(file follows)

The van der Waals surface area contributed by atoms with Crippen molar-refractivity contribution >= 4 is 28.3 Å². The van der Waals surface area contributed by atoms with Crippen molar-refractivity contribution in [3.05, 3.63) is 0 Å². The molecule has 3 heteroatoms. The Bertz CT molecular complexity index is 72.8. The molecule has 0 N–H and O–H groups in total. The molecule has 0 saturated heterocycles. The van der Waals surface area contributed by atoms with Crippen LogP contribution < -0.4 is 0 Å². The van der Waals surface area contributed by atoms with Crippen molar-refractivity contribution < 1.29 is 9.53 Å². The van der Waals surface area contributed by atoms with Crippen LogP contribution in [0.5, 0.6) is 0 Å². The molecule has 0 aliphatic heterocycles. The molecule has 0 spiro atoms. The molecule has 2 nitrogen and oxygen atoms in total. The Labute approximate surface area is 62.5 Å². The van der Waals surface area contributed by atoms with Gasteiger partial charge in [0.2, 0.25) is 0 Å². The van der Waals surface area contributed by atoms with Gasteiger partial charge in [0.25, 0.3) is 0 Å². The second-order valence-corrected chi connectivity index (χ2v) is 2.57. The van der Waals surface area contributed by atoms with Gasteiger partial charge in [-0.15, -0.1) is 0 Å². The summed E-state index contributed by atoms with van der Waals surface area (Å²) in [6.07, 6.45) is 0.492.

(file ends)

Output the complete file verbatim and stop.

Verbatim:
The van der Waals surface area contributed by atoms with Crippen molar-refractivity contribution >= 4 is 28.3 Å². The van der Waals surface area contributed by atoms with Crippen molar-refractivity contribution in [3.05, 3.63) is 0 Å². The molecule has 3 heteroatoms. The Bertz CT molecular complexity index is 72.8. The molecule has 0 N–H and O–H groups in total. The molecule has 0 saturated heterocycles. The van der Waals surface area contributed by atoms with Crippen LogP contribution < -0.4 is 0 Å². The van der Waals surface area contributed by atoms with Crippen molar-refractivity contribution < 1.29 is 9.53 Å². The van der Waals surface area contributed by atoms with Crippen LogP contribution in [0.5, 0.6) is 0 Å². The molecule has 0 aliphatic heterocycles. The molecule has 0 spiro atoms. The molecule has 2 nitrogen and oxygen atoms in total. The Labute approximate surface area is 62.5 Å². The van der Waals surface area contributed by atoms with Gasteiger partial charge in [0.2, 0.25) is 0 Å². The van der Waals surface area contributed by atoms with Gasteiger partial charge in [0.25, 0.3) is 0 Å². The second-order valence-corrected chi connectivity index (χ2v) is 2.57. The van der Waals surface area contributed by atoms with Gasteiger partial charge in [-0.15, -0.1) is 0 Å². The summed E-state index contributed by atoms with van der Waals surface area (Å²) in [6.07, 6.45) is 0.492.